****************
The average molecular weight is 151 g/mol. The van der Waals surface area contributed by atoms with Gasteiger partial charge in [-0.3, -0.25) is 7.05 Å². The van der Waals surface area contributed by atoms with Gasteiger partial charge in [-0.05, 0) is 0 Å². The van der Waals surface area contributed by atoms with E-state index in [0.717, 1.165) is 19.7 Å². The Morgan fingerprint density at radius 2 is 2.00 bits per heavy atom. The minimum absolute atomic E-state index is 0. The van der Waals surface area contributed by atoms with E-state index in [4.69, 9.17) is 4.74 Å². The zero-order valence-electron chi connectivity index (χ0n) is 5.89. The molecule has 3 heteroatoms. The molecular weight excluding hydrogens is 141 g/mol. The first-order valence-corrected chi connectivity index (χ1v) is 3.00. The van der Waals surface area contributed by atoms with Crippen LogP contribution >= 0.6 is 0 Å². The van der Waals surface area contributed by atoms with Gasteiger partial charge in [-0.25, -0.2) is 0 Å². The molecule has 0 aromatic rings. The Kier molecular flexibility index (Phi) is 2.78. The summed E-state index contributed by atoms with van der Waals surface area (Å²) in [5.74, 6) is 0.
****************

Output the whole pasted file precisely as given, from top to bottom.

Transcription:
The average molecular weight is 151 g/mol. The van der Waals surface area contributed by atoms with Gasteiger partial charge in [-0.3, -0.25) is 7.05 Å². The van der Waals surface area contributed by atoms with Gasteiger partial charge in [-0.05, 0) is 0 Å². The van der Waals surface area contributed by atoms with E-state index in [0.717, 1.165) is 19.7 Å². The Morgan fingerprint density at radius 2 is 2.00 bits per heavy atom. The minimum absolute atomic E-state index is 0. The van der Waals surface area contributed by atoms with E-state index in [4.69, 9.17) is 4.74 Å². The zero-order valence-electron chi connectivity index (χ0n) is 5.89. The molecule has 3 heteroatoms. The molecular weight excluding hydrogens is 141 g/mol. The first-order valence-corrected chi connectivity index (χ1v) is 3.00. The van der Waals surface area contributed by atoms with Crippen LogP contribution >= 0.6 is 0 Å². The van der Waals surface area contributed by atoms with Gasteiger partial charge in [-0.25, -0.2) is 0 Å². The molecule has 0 aromatic rings. The Kier molecular flexibility index (Phi) is 2.78. The summed E-state index contributed by atoms with van der Waals surface area (Å²) in [5.74, 6) is 0.